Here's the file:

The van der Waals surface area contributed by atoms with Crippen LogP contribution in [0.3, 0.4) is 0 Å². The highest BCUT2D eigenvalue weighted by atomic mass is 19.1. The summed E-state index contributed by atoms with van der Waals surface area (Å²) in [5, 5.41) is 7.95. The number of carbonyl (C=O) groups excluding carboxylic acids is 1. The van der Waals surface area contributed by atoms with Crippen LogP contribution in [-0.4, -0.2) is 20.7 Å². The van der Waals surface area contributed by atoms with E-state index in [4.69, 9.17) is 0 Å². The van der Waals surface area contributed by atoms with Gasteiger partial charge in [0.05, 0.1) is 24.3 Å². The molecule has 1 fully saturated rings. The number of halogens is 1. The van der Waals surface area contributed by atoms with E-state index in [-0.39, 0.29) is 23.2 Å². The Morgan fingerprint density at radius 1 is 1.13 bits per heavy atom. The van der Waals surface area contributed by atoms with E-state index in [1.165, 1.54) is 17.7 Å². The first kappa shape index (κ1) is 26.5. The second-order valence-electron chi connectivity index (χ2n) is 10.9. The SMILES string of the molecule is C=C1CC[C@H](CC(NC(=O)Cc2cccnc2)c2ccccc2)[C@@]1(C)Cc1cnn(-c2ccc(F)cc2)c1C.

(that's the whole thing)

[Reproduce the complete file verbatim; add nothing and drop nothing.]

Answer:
The van der Waals surface area contributed by atoms with Crippen LogP contribution in [0.3, 0.4) is 0 Å². The highest BCUT2D eigenvalue weighted by atomic mass is 19.1. The summed E-state index contributed by atoms with van der Waals surface area (Å²) in [5, 5.41) is 7.95. The number of carbonyl (C=O) groups excluding carboxylic acids is 1. The van der Waals surface area contributed by atoms with Crippen LogP contribution in [-0.4, -0.2) is 20.7 Å². The van der Waals surface area contributed by atoms with E-state index in [4.69, 9.17) is 0 Å². The van der Waals surface area contributed by atoms with Gasteiger partial charge in [0.05, 0.1) is 24.3 Å². The molecule has 1 fully saturated rings. The number of halogens is 1. The van der Waals surface area contributed by atoms with E-state index in [-0.39, 0.29) is 23.2 Å². The Morgan fingerprint density at radius 1 is 1.13 bits per heavy atom. The van der Waals surface area contributed by atoms with E-state index in [1.165, 1.54) is 17.7 Å². The first kappa shape index (κ1) is 26.5. The second-order valence-electron chi connectivity index (χ2n) is 10.9. The SMILES string of the molecule is C=C1CC[C@H](CC(NC(=O)Cc2cccnc2)c2ccccc2)[C@@]1(C)Cc1cnn(-c2ccc(F)cc2)c1C.